Acting Assistant Attorney General Nicole M. Argentieri Delivers Keynote Address at the 40th International Conference on the Foreign Corrupt Practices Act
A New Jersey-based real estate broker pleaded guilty today to foreign bribery charges in connection with his role in a scheme to bribe a foreign official in the Middle East to secure a real estate deal for a South Korean construction company, Keangnam Enterprises Co. Ltd. (Keangnam).
Acting Assistant Attorney General John P. Cronan of the Justice Department’s Criminal Division, U.S. Attorney Geoffrey S. Berman of the Southern District of New York and Assistant Director in Charge William F. Sweeney Jr. of the FBI’s New York Field Office made the announcement.
Joo Hyun Bahn, aka Dennis Bahn, 39, of Tenafly, New Jersey, pleaded guilty in federal court in Manhattan to one count of conspiracy to violate the Foreign Corrupt Practices Act (FCPA) and one count of violating the FCPA. U.S. District Judge Edgardo Ramos of the Southern District of New York accepted the guilty plea. Sentencing is scheduled for June 29 at 11 am.
Bahn was charged alongside his father, Ban Ki Sang (Ban), and Malcolm Harris in December 2016. Ban was a senior executive at Keangnam. Harris, an arts and fashion consultant and blogger, held himself out as an agent of a foreign official.
“Bribery and corruption undermine fair competition and the rule of law,” said Acting Assistant Attorney General Cronan. “The fact that Joo Hyun Bahn’s intended scheme was thwarted by the greed and deception of one of his codefendants does not change the fact that he sought to steer an $800 million real estate deal by paying hundreds of thousands of dollars in bribes. The Department is committed to prosecuting those like Bahn who seek to corruptly tilt the playing field to their advantage.”
“As he has now admitted, Joo Hyun Bahn schemed to bribe a foreign official to close an $800 million real estate deal for a skyscraper in Vietnam -- a deal that would have earned him a multimillion-dollar commission and much needed capital for his client, Keangnam Enterprises,” said Manhattan U.S. Attorney Berman. “As Bahn’s conviction demonstrates, federal law enforcement stands ready to root out commercial bribery wherever it is found.”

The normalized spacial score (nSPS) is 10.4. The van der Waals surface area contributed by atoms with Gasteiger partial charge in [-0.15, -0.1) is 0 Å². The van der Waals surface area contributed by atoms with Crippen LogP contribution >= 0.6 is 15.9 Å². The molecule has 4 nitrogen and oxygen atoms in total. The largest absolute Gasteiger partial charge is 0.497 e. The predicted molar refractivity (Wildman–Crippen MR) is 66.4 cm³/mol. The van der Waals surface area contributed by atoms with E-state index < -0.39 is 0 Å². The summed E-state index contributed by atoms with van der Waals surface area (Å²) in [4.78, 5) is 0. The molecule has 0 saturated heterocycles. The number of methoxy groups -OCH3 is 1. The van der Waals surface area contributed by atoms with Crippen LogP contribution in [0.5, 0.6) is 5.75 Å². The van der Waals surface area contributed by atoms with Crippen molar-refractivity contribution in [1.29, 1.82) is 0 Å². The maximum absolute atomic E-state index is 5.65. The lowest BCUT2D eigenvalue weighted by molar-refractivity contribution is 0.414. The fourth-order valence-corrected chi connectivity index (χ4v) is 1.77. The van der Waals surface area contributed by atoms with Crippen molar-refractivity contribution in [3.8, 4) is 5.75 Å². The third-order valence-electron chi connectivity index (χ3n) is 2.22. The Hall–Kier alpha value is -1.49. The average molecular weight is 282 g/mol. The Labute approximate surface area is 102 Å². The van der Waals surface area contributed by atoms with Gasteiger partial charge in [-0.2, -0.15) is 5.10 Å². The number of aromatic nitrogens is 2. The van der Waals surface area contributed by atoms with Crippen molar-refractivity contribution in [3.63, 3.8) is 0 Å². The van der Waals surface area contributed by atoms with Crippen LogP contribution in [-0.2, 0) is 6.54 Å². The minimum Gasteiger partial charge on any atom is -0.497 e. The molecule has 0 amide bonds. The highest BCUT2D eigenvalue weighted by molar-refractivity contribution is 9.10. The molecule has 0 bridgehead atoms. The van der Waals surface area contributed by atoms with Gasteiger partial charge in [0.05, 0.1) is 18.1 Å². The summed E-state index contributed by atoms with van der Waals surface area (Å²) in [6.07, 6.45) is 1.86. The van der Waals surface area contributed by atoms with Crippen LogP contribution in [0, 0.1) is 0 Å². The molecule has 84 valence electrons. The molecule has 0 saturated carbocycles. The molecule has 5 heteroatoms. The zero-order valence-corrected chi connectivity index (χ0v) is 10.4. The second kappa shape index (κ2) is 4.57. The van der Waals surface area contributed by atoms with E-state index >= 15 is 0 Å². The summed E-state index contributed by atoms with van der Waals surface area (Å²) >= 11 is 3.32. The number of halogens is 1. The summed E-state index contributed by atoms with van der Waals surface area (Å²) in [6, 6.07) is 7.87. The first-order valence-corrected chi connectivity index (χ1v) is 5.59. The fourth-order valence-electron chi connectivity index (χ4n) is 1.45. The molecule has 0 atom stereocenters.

According to admissions made in connection with Bahn’s plea, from between February 2014 and May 2015, Bahn joined a scheme to pay bribes to a foreign official in a country in the Middle East in order to facilitate the sale by Keangnam of a commercial building known as Landmark 72 in Hanoi, Vietnam, to the Middle Eastern country’s sovereign wealth fund. In particular, Bahn, Ban and others agreed to pay $500,000 upfront to the foreign official, who he believed made decisions about the acquisition of assets for the Middle Eastern country’s sovereign wealth fund, in order to corruptly influence him to cause the sovereign wealth fund to purchase Landmark 72. In furtherance of the scheme, Bahn and Ban transferred $500,000 to Harris for him to pass on to the foreign official. In related proceedings, codefendant Harris admitted that he double-crossed his codefendants, and simply stole the $500,000 bribe.
Harris pleaded guilty to his role in the scheme on June 21, 2017, and was sentenced to 42 months in prison. Ban is still awaiting trial. All defendants are presumed innocent unless convicted beyond a reasonable doubt in a court of law.
The FBI’s International Corruption Squad in New York City investigated the case. In 2015, the FBI formed International Corruption Squads across the country to address national and international implications of foreign corruption. Trial Attorney Dennis R. Kihm of the Criminal Division’s Fraud Section and Assistant U.S. Attorney Daniel S. Noble of the Southern District of New York are prosecuting the case. The Criminal Division’s Office of International Affairs also provided substantial assistance in this matter.
The Fraud Section is responsible for investigating and prosecuting all FCPA matters. Additional information about the Justice Department’s FCPA enforcement efforts can be found at www.justice.gov/criminal-fraud/foreign-corrupt-practices-act.